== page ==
The more comprehensive the research the more expenses incurred. Bias can find its way into studies through many avenues, both inadvertent and intentional. That is why all reputable, high-impact journals utilize rigorous peer review and have conflict-of-interest as well as funding disclosure requirements. These mechanisms can serve to promote transparency and alert both study reviewers and readers to be on the lookout for the “devil in the details”.
While journals make efforts to combat bias and to disclose conflicts of interests, this does not make up for the lack of sufficient quality studies presently on GE crops. Often, the companies promoting the engineered foods are in charge of their own studies, injecting immediate bias. Neither the EPA nor FDA independently carry out risk assessment studies.
Teams of independent technology developers are necessary and industry-sponsored studies should be eliminated. The quality of studies conducted by GE technology developers has been uneven, with evidence of inappropriate methods, problematic data collection and fraud. A study is 2 to 5 times more likely to be favorable to a funder with a vested interest in a particular outcome, compared to a similar study on the same subject funded by a neutral source. Over time, the steady pressure of conflicts of interest has done much to skew the focus and quality of science supporting regulatory and public health decision-making, but this is far from what is should be for novel food products. Once they are released into the environment, recall is impossible.
RHI recognized that the restoration of integrity in the assessment and regulation of agricultural biotechnology is a complex and difficult mission, but vital if we are to prevent unintended consequences. Understanding study basics is a key part of this recognition. Our intention is to promote solutions-based platforms to regenerate health.
First, Do No Harm – Primum Non Nocere
An endeared principle to physicians is, “First, do no harm”. Thus, when doctors read scientific studies, they look hard for evidence of potential harm.
If a study does point to possible harm, obvious next questions include:
•Was there a follow up study that looked at the issues
•Did that study resolve or reinforce concerns over risk
•Is there any biological plausibility to a link between certain health problems and the consumption of GE foods and/or their pesticide components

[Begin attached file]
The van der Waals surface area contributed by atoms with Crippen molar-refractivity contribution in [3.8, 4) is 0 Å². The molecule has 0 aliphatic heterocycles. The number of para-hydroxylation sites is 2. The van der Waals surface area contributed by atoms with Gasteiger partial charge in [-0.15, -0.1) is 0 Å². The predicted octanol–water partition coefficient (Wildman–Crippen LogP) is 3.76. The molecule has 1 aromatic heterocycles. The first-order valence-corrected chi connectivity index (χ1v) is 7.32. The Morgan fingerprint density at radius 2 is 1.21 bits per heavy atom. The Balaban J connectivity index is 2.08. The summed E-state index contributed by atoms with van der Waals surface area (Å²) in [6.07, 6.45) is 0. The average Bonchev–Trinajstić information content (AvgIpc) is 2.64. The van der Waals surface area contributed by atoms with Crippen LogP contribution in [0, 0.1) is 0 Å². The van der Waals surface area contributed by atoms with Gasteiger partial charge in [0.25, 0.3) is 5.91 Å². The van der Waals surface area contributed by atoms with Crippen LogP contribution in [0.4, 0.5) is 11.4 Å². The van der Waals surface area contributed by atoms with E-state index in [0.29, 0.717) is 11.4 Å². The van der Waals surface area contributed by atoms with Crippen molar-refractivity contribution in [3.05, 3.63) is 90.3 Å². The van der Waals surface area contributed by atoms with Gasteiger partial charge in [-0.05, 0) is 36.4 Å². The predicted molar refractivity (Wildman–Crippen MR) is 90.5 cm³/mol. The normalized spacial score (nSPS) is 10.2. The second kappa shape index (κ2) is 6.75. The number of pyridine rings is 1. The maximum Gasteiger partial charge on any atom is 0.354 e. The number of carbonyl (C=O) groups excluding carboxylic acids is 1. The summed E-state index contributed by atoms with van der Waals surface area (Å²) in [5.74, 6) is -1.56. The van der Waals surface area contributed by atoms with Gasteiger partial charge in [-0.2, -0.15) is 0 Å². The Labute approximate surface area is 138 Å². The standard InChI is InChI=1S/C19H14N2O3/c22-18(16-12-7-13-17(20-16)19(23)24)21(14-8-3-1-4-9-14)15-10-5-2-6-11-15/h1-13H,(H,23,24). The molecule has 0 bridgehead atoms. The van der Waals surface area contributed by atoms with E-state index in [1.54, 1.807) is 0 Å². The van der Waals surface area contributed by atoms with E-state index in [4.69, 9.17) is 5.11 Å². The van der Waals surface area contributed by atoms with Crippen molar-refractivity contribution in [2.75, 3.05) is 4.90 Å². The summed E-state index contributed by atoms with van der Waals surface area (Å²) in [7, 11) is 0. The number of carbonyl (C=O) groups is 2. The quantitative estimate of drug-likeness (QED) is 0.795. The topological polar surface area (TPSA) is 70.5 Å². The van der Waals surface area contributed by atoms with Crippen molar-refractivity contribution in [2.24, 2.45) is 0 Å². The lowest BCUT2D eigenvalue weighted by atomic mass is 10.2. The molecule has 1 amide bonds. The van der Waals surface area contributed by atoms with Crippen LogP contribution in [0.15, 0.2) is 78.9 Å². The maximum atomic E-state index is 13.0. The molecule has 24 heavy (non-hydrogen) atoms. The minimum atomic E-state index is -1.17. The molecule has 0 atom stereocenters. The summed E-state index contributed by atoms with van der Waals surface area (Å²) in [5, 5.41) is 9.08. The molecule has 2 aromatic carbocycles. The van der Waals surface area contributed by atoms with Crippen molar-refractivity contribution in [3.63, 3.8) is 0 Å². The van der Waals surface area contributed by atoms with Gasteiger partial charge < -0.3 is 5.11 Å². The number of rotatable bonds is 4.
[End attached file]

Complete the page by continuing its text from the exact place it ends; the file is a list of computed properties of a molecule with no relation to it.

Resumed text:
•Can doctors extract from the published literature insights regarding who might be at risk (population cohorts) or who might be most responsive to an intervention
In order to be recommended by a physician, a substance must demonstrate evidence of benefit that clearly outweighs its potential for harm.
While we are presently referring to an invented GE study, one can extrapolate how this type of analysis is relevant to any population threat.
When less harmful alternatives with similar benefits exist, the choice is simple. This should be the basis of all FDA new drug approvals, but is rarely discussed in the context of GE crops and its oversight agency, the EPA. Whether the regulatory agencies are adhering to their own protocols is questionable.
Pressing Recognition of the Need for Excellent, Non-compromised Science
Different global agencies and medical institutions have stated that there are inadequate studies that show that GE foods are unequivocally safe. The scope and kind of studies necessary to support definitive safety findings are not required by the FDA or the EPA and have not been conducted on a single GE trait or crop. The GE plant-based Impossible Burger, now being consumed across the world especially in vegetarian communities, is based on one faulty study showing harm to the scanty number of rats studied, dismissed as inconsequential. We deserve and must demand better. Understanding the science is a key component in determining food policy. The goal of the RHI team is to provide readers, eaters and policy makers regarding what good science tastes like.
This study was originally published by GMOScience, a website with the guiding principle of ensuring that GE crops “does no harm” to people and the health of the environment.
With a Perspective on a Simulated Study on Genetic Engineering